As we tried to connect to Eid, we retold the story of Hajar as a model of a pious woman who suffered adversity, but relied on God alone, and in the end, her faith was abundantly rewarded. By focusing on her actions, her faith, and the hajj ritual that required every pilgrim to retrace her steps between the two hills, we could avoid dealing with the many troubling questions that the story raised for us that we couldn’t quite suppress.
After all, here was an African female slave who had been forced to bear children on behalf of an infertile free woman, Sara. There was no suggestion in any retelling of the story we were aware of that Hajar’s consent to either sex with her mistress’s husband or child-bearing was thought to matter in the least. Meaning, it hadn’t mattered to Abraham, nor to Sara, nor even to later audiences down through the centuries. Including the communities that we belonged to.
As in, female piety that doesn’t inhibit or prevent women from being complete human beings. That recognizes and celebrates women’s abilities to think, reason, create, feel, desire and love to the fullest extent of their abilities. I’ve been asking myself this question, and I really don’t know.
Of course, I know what the conservative Muslim communities that I have been involved in or have otherwise encountered in the past would say. When it came to female piety, there was a sort of double-talk that constantly went on. The sameness of men’s and women’s ritual obligations—to pray five times daily, to fast in Ramadan, to pay zakat, to go on Hajj at least once—was stressed. Also, both men and women were often reminded of the importance of seeking to follow the Prophet’s example in praying extra prayers, fasting outside of Ramadan, giving in charity, doing dhikr and reciting the Qur’an.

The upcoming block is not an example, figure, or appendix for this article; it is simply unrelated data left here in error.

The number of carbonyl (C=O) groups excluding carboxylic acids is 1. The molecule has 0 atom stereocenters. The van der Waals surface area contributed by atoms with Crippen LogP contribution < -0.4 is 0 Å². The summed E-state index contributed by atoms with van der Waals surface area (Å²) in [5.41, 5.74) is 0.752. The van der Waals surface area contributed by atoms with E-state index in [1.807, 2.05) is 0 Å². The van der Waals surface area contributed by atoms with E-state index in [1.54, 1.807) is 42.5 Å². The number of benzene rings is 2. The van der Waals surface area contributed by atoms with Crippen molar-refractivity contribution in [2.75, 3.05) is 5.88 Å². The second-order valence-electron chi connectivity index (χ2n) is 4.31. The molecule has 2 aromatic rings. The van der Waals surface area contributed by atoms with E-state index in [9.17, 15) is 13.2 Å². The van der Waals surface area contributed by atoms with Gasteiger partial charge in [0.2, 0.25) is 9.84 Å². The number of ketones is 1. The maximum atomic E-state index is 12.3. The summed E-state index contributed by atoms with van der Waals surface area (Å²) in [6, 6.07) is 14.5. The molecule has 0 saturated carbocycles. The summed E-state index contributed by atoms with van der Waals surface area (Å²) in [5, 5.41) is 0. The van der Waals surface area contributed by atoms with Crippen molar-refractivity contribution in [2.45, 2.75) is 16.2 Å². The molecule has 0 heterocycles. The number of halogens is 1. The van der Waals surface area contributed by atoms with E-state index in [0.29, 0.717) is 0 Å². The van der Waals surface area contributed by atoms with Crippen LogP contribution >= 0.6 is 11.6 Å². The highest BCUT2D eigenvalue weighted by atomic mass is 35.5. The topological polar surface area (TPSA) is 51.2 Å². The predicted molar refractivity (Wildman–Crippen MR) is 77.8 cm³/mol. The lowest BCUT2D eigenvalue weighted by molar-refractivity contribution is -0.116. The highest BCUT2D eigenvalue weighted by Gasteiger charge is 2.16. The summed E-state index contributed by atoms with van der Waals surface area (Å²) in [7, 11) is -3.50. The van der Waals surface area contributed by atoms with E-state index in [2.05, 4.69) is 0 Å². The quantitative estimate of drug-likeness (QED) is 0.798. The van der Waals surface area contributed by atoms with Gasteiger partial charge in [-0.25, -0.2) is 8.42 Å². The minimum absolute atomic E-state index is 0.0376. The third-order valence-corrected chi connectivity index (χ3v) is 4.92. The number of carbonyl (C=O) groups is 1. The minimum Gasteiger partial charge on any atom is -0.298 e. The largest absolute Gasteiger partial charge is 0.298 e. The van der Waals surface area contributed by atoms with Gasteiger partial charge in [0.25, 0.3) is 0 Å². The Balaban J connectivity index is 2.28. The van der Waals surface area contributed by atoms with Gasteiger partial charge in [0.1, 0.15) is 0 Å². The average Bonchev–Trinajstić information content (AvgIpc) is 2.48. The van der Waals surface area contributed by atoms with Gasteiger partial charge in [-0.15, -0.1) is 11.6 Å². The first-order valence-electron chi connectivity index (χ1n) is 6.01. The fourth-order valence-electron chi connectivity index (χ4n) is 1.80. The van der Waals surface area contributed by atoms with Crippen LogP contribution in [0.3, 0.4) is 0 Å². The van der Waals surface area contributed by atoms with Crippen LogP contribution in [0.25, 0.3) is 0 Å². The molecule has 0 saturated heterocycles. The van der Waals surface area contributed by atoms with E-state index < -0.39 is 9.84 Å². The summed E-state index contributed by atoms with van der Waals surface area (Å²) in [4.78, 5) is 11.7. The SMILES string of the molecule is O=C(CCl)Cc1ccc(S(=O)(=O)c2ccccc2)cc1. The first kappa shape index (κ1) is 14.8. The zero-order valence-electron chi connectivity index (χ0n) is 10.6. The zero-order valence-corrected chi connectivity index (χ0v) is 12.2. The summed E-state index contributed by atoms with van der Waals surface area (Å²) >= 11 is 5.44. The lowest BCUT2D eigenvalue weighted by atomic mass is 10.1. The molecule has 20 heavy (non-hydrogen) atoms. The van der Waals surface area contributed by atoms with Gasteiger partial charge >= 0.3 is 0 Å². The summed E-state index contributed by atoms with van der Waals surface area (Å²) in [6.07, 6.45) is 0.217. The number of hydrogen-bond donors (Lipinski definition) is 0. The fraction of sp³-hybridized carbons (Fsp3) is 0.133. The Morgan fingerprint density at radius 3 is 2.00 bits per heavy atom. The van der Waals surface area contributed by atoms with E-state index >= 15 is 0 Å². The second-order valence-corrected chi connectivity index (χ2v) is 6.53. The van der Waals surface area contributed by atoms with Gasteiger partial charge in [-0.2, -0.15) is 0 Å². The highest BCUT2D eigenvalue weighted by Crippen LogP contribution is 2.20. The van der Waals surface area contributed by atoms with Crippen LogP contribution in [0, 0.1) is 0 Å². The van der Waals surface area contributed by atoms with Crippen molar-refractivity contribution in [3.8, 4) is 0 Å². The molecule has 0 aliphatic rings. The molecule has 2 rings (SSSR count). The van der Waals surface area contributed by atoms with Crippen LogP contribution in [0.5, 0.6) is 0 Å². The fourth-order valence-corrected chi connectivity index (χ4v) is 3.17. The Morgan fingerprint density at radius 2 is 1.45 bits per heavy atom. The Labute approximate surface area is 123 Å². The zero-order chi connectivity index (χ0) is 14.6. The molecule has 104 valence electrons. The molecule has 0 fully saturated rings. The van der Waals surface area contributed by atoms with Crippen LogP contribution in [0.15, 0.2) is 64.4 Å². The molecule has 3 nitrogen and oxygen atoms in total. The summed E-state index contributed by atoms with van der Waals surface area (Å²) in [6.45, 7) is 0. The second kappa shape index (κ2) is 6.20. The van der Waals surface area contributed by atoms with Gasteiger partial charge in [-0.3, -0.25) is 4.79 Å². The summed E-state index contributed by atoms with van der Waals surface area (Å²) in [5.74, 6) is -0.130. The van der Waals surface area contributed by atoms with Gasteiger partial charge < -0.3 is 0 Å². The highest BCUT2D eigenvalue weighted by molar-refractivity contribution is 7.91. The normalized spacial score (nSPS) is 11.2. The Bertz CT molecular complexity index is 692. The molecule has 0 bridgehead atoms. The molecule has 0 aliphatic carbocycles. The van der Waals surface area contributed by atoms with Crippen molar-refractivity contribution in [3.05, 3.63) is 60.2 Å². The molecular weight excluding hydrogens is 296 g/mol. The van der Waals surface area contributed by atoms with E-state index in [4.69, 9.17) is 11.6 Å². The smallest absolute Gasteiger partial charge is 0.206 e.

But as some say, the devil is in the details. In reality, the details of fiqh of salat, fasting, pilgrimage, charitable giving, reading the Qur’an,… constantly remind women and men that they are not equal. And, lived practice in the communities that I was involved in underlined these inequalities even more sharply. Essentially, the fiqh plus the lived practices that I experienced helped to produce a situation in which the body of a woman was never, ever her own. It is never really under her control; unlike a man, she cannot be assured of being able to choose to engage in rituals, or to enter sacred space. And, her body was always at the disposal of others—her husband, of course, and her children, as well as to a lesser extent, relatives and guests. 24/7.
Nothing brought the internal contradictions of these ideas about female piety to the fore quite like Ramadan did. For me, anyway.
In the last post, I wrote: “What we didn’t realize is that in reality (and also, in Islamic law…), responsibility and power go hand in hand. What was marketed to us as freedom from responsibility ended up meaning lots of responsibilities for wives and mothers, but little actual power or resources to deal with them. And, lots of blame for failing to live up to idealized standards of “good” wife- and motherhood.”
And that was the way it was. Men had responsibilities, but also the power to decide what the scope of these responsibilities was, how they were going to meet them, and when they had met them “adequately.” Which meant that, in effect, we women were always in the business of taking up the slack on their behalf. But we didn’t derive much if any power to determine the course of our own lives (or to make the lives of our children better) from doing so. If we managed to do it well, then we were just doing what was expected, because a “good wife” was supposed to cover her husband’s shortcomings. And if we didn’t manage to take up the slack , despite trying—or, god forbid! we got tired of doing so and voiced our objections to the way things were going—then this meant that whatever happened was our fault.